New guide launched at climate talks in Lima for financing wetland carbon initiatives
Coastal wetland conservation
Integrated delta management
Natural infrastructure solutions
Peatland conservation and restoration
Lima, Peru – IUCN, Conservation International and Wetlands International presented a new guidebook to financing wetland carbon programs and projects during the climate conference in Lima last weekend. It will help project and program developers through the maze of financing mechanisms and options out there.
This new publication “Fresh and Salty – An introductory guide to financing wetland carbon programs and projects” targets governments, private sector and NGOs. Throughout its 8 chapters, the reader is brought up to speed on which type of wetland conservation or restoration is funded through which mechanisms or grant-making programmes, and how to leverage funding from co-benefits, e.g. for biodiversity conservation.
There are a large number of countries with carbon-rich wetlands such as non-forested and forested peatlands and mangroves. Better carbon management of freshwater wetlands, such as peatlands, and saltwater wetlands (mangroves, tidal salt marshes and seagrass meadows), are critical for reducing greenhouse gases.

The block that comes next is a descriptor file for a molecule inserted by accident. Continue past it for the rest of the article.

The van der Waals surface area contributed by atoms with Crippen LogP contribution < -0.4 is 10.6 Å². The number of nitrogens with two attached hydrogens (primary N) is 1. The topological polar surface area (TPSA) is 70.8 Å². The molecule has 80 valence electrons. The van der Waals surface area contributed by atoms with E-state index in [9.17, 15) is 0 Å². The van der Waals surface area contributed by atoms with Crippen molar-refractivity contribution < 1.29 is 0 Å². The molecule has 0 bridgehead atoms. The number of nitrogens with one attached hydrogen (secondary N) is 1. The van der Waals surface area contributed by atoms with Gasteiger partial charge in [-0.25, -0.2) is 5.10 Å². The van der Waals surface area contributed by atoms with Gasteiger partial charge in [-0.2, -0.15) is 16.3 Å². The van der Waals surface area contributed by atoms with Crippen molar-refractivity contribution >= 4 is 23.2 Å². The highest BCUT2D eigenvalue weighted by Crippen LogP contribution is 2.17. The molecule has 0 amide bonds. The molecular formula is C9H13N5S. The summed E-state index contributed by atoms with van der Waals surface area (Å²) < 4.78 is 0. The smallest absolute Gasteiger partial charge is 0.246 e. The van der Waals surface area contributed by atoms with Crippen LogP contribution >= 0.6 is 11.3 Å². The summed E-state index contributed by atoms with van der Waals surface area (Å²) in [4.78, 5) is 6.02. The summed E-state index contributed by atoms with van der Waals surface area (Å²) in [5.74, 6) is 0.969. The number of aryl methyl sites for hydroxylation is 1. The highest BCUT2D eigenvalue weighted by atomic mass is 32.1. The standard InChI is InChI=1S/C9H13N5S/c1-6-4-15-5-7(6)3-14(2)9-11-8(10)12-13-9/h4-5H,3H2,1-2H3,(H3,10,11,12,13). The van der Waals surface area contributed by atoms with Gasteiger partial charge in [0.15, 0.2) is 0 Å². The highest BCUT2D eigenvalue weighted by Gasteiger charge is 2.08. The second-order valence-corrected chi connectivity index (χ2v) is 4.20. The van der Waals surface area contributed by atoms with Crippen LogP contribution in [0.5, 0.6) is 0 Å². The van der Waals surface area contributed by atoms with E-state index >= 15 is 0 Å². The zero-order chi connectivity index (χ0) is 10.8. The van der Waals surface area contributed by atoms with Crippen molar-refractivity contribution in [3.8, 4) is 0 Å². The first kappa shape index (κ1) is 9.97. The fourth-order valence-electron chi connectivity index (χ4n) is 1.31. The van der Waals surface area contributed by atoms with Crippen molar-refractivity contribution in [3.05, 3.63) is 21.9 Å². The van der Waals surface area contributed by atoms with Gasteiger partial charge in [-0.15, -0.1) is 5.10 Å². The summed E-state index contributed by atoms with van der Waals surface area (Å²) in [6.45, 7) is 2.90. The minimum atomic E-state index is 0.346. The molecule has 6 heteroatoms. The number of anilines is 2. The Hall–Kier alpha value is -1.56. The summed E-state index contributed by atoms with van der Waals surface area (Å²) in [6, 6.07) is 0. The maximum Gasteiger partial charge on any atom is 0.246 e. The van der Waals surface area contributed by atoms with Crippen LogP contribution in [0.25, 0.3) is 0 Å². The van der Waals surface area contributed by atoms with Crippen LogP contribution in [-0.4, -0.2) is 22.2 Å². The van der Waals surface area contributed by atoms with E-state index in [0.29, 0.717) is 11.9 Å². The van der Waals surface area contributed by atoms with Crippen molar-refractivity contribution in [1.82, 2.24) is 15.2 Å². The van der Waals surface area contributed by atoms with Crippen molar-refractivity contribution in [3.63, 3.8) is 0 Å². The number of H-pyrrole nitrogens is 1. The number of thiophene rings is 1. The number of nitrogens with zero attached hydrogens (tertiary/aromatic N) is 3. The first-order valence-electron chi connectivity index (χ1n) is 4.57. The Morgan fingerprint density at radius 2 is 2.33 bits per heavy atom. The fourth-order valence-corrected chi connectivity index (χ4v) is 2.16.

Wetlands conservation and restoration efforts also generate benefits and services to local communities and biodiversity, as well as to the fisheries, forestry and tourism sectors. Better wetland management also provides, amongst others, flood attenuation and wastewater treatment services, erosion control, and buffering against rising sea level and storm damage.
The publication was launched during the event organized by Wetlands International at the Development & Climate Days, held on 6 and 7 December during the UNFCCC Conference in Lima, Peru. The first copy was handed over to Mr Heru Prasetyo, Head of the REDD+ Agency of the Republic of Indonesia. Mr Prasetyo also shared the progress on including mangroves into its national REDD+ strategy, which already covers other carbon-rich wetlands, being tropical peatlands.
During a panel session, two top experts shared their experiences and knowledge with the present public. Dr Steve Crooks contributed his insights gathered from decades of work by his team on mangrove restoration. Dr Moritz von Unger enlightened the listeners on the latest developments in the UNFCCC negotiations and analysed the different mechanisms in relation to wetlands.